No question I’ll never listen to it all, buit it is interesting to have multiple interpretations of classical works to compare. If I was sensible (and obviously am not) I would pick one or two of the better liked ones and delete the others. But I just cannot bear to do that.

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Put those HDD’s in your will for someone who will appreciate them.

Until Qobuz became Roon integrated, I had about 100,000 tracks, give or take So, in less than a year, I’ve added over 800,000 tracks, currently up to 947,732

Call me old fashioned, but I don’t really understand how locally caching Tidal or Qobuz makes anyone a music hoarder. Stop paying, and your collection won’t play.


For the most part it is not even cached! I agree it is not hoarding, I would say even collecting the FLAC files is not really hoarding per se. Something becomes hoarding when it turns into an unhealthy, uncontrollable obsession, maybe like an addiction. It becomes a fine line between a hobby and an addiction!! For most hobbies, it serves as a release from tension, stress, fears.

For me, it is good to focus more on the music and the happiness it generates in the present moment. Don’t worry about the gear and the library and the meta data. That’s why I always like the What Are We Listening to Now thread!


Merriam-Webster’s definition of hoard is: to collect and often hide away a supply of. IMHO, that is what I do, exactly. I collect the musical files, and hide them away on my NAS. Oh, I just went over 1,000,000 tracks, and the Earth did not self destruct (neither did my Roon setup).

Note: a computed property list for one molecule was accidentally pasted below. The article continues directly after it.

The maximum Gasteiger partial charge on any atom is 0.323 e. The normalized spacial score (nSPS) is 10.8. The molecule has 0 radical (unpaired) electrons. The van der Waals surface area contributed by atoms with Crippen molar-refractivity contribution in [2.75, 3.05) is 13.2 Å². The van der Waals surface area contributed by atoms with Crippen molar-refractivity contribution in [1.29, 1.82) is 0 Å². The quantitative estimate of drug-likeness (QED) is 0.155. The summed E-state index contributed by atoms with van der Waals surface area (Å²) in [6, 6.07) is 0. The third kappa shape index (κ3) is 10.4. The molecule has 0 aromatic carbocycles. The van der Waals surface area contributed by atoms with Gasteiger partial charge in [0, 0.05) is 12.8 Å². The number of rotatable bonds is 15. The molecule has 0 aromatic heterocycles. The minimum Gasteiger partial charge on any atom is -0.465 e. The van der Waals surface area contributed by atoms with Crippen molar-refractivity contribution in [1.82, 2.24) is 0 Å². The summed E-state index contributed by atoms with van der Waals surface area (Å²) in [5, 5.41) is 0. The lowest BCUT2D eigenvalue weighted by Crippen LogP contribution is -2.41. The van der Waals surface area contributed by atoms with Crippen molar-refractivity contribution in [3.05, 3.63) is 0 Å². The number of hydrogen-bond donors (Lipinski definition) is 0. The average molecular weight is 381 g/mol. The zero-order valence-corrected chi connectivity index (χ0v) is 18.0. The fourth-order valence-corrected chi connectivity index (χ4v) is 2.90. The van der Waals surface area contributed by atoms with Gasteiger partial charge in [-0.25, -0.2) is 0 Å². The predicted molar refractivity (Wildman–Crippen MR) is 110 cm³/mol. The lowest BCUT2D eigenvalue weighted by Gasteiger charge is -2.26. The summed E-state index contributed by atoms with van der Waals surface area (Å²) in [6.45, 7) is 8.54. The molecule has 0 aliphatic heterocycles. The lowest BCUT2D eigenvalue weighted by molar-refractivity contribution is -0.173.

I’m now above 1,000,000 tracks, and still no musical Armageddon. And I still find new, great music everyday that I never knew existed. Currently listening to Barbara Dane, doing great old folk/blues numbers from the 50s and 60s. Roon makes it so easy to uncover all the musical gems, and add them to your library. Musical treasure hunting sure is fun, and satisfying.

An update on my latest stats: 67,971 albums; 1,004,381 tracks (112,440 PCM and 1572 DSD on NAS); 10,532 artists. Does anyone think I’m out of control, the proverbial bull in a musical china shop?? If Roon survives me, it can survive anything!!

Well, initially I didn’t think you had “a problem” but now you seem fixated on the numbers? :stuck_out_tongue_closed_eyes:

It is great to have all this music available to us though so I understand the excitement.

I’m really not fixed on the numbers, but I have a need to grab every single tune I can find that I will enjoy, and get it into my library. I think that in my mind, if I don’t put it into my library, I might not ever find it again. The only reason I know the stats is that I listen 99.99% of the time in “shuffle” mode, by clicking on “Overview”, then “tracks”, then shuffle. On very rare occasions, I’ll listen to an entire album, but very rarely. I love the variety. Plus, I know if it’s something I eventually decide I don’t like, I can easily delete it. That, again, is a very rare occurrence. In the last few months, I have deleted maybe 10-11 tracks. I just think as I grow older, my musical tastes are expanding faster than the Universe! Either that, or I’m going senile.

I am today sitting at around 60,000 tracks with about half of that coming from Tidal and Qobuz. I keep buying the albums because of the uncertainty of these streaming businesses, they can go out of business, change their licensing agreements, etc. and then I would be left dry…

I would love to find a way to “export” the list of albums I have to an Excel file, keep thinking that I need to backup my view of all the content that is in my library and of which I don’t have a separate copy for the eventual scenarios when this content or streaming provider disappears…

So far I do screenshots of my Tidal library for safe keeping! not the most elegant way…